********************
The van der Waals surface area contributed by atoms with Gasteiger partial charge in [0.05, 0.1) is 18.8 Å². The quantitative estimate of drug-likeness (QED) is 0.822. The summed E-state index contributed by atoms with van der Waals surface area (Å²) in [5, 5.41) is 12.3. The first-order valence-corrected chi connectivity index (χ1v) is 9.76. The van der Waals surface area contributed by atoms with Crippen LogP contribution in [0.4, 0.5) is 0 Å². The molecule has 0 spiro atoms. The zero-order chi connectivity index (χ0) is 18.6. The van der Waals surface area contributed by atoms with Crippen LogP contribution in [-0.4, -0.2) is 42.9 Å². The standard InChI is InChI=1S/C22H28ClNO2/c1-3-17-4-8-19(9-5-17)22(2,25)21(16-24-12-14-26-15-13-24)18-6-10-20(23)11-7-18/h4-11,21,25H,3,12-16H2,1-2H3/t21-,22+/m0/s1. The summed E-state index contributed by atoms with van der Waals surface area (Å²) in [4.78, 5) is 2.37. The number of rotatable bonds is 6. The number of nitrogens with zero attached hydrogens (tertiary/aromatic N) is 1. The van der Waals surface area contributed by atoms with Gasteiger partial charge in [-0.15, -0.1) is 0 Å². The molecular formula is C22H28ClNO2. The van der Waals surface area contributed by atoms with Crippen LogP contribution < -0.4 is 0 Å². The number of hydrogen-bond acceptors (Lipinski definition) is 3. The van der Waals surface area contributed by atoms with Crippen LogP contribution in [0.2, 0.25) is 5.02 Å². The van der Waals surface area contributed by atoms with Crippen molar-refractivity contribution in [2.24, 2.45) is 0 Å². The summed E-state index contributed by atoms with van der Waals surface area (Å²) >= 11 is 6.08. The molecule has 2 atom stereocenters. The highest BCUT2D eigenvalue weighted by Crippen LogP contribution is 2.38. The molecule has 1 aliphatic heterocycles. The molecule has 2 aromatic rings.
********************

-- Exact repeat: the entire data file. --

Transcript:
The van der Waals surface area contributed by atoms with Gasteiger partial charge in [0.05, 0.1) is 18.8 Å². The quantitative estimate of drug-likeness (QED) is 0.822. The summed E-state index contributed by atoms with van der Waals surface area (Å²) in [5, 5.41) is 12.3. The first-order valence-corrected chi connectivity index (χ1v) is 9.76. The van der Waals surface area contributed by atoms with Crippen LogP contribution in [0.4, 0.5) is 0 Å². The molecule has 0 spiro atoms. The zero-order chi connectivity index (χ0) is 18.6. The van der Waals surface area contributed by atoms with Crippen LogP contribution in [-0.4, -0.2) is 42.9 Å². The standard InChI is InChI=1S/C22H28ClNO2/c1-3-17-4-8-19(9-5-17)22(2,25)21(16-24-12-14-26-15-13-24)18-6-10-20(23)11-7-18/h4-11,21,25H,3,12-16H2,1-2H3/t21-,22+/m0/s1. The summed E-state index contributed by atoms with van der Waals surface area (Å²) in [4.78, 5) is 2.37. The number of rotatable bonds is 6. The number of nitrogens with zero attached hydrogens (tertiary/aromatic N) is 1. The van der Waals surface area contributed by atoms with Gasteiger partial charge in [-0.15, -0.1) is 0 Å². The molecular formula is C22H28ClNO2. The van der Waals surface area contributed by atoms with Crippen LogP contribution < -0.4 is 0 Å². The number of hydrogen-bond acceptors (Lipinski definition) is 3. The van der Waals surface area contributed by atoms with Crippen LogP contribution in [0.2, 0.25) is 5.02 Å². The van der Waals surface area contributed by atoms with Crippen molar-refractivity contribution in [2.24, 2.45) is 0 Å². The summed E-state index contributed by atoms with van der Waals surface area (Å²) >= 11 is 6.08. The molecule has 2 atom stereocenters. The highest BCUT2D eigenvalue weighted by Crippen LogP contribution is 2.38. The molecule has 1 aliphatic heterocycles. The molecule has 2 aromatic rings.